Wander into any food festival or farmer’s market in the capital cities and you see them; vintage caravans set up as mobile cafes, food stalls and bars.
Now Narrandera has one of its own. Former cafe owner Trent Light has spent the last year refurbishing a caravan to make mobile coffee shop, which made its debut at the Narrandera Farmer’s markets on Sunday.
“It’s built in a 1960s caravan. So it’s kind of retro. It’s really awesome, it’s not like your average catering trailer out there,” Mr Light said.
“The van is something I’ve always wanted to do; even when I had the cafe, it was a dream to do a van like this. I think it’s where everyone going these days, because you can go anywhere. It’s a mobile bar and coffee trailer. I had the cafe in Narrandera for about three years; I’ve been working as a barista since I left school. I put a lot of time and effort into this and try to get it right all the time,” he said.
With the van, it doesn’t matter where we are, we can pump out really good coffee.
“Lately I’ve been using a blend from Canberra which is award winning for the past two years. Last year they got Australia’s best roast, but I’m thinking of making a big change back to somewhere local, which is the Blessed Bean in Wagga. I’ve used their coffee in the past.”
The van can also be used as a mobile bar.
“The way that works is that we can use it anywhere as a bar. For instance, at a wedding, the bride and groom actually buy all their alcohol, and then they hire the van and my services, and I’ve got RSA training and bar staff. We come along, they give us all the alcohol, and we just take the worry away from them for the night. We serve everyone drinks, we can mix cocktails; we just keep everyone happy basically.
“You don’t have to have licenses for BYO, so we treat this like that. As long as I’ve got RSA trained staff, we’re good to go. Down the track maybe we’ll look at a liquor licence because it allows us to buy and sell alcohol.
“It’s a little bit harder to get a liquor licence, because usually a liquor licence is for a fixed premises. I have done a lot of research into it – and trust me, there is a lot of research involved – that you can get a liquor licence for a particular business and that business doesn’t have to be fixed. It’s designed for things like this. But that’s down the track a little bit, at the moment we’ll just stick to what we’ve got.”
Mr Light is looking forward to the opportunities the van will present now that it is finished.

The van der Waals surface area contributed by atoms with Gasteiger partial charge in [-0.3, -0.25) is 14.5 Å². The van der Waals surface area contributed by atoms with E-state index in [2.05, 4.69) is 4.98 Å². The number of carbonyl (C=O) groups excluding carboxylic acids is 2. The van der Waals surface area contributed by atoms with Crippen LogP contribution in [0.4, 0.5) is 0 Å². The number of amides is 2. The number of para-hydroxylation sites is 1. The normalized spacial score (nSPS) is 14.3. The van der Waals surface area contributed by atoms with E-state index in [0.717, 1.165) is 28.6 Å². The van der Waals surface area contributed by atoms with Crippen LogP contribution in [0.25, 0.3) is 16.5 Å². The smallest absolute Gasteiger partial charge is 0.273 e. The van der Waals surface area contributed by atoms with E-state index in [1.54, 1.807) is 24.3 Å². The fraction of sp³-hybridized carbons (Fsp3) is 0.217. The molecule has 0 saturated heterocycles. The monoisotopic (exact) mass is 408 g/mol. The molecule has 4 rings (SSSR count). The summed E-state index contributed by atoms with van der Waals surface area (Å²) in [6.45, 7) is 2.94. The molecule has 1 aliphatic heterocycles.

“Already I do all the farmer’s markets without the van, I’ve been doing that for the last two and a half years. But the set up I had was just very time consuming; I’d pack it all into a trailer the day before, wake up really early the next morning, arrive early to where I have to go. It took me two hours just to set up. With the van, you pretty much drive it, take it off the car, plug it in and you are good to go.
“This month, every weekend’s nearly book-ed for coffee anyway. This weekend I’ve been booked for the Coleambally Vintage Rally, the third week I’ll either be at the races doing coffee or I’ll be at the Ganmain Show making coffee, so this month’s pretty much taken up. Then the NSW Rural Women’s Gathering has booked me in October to do 350 cocktails in a night. Don’t ask how, but I’m going to do that.”
The van goes by the name of Vincent, although Mr Light isn’t quite sure why.
“It just works. I got the van in Narrandera. It was a funny story; I needed this van because I’ll fit in it. A lot of vans are too short and I’m six foot five, so I had to have the right van. I was probably looking for about one and a half years for this particular van. I found heaps of vans around the area; they were either beyond repair or people wanted too much money for them.
“One day I got a phone call. My brother, who’s a plumber in town, was on a roof and he said two houses over he could see the van that I wanted. So I got in the car and we went to see this guy. It was an older bloke and he said he’d had plans to do it back up into a caravan, but he’d had a few medical issues, and he said he couldn’t get around to it.
“So I got the van off him, as long as I take it back to him and show him when it’s done, he said all will be good. He was pretty attached to it as it went through the family. For him to pass it on was a big deal. But he was pretty happy that it was in safe hands and he knew what I wanted to do with it. I said, do you know that I’m going to completely change the whole thing? I mean, I gutted the inside; I cut out half the wall. He said, as long as you take care of it.
“I think that’s another good thing, I picked it up in Narrandera. I love Narrandera and I try to keep everything here.”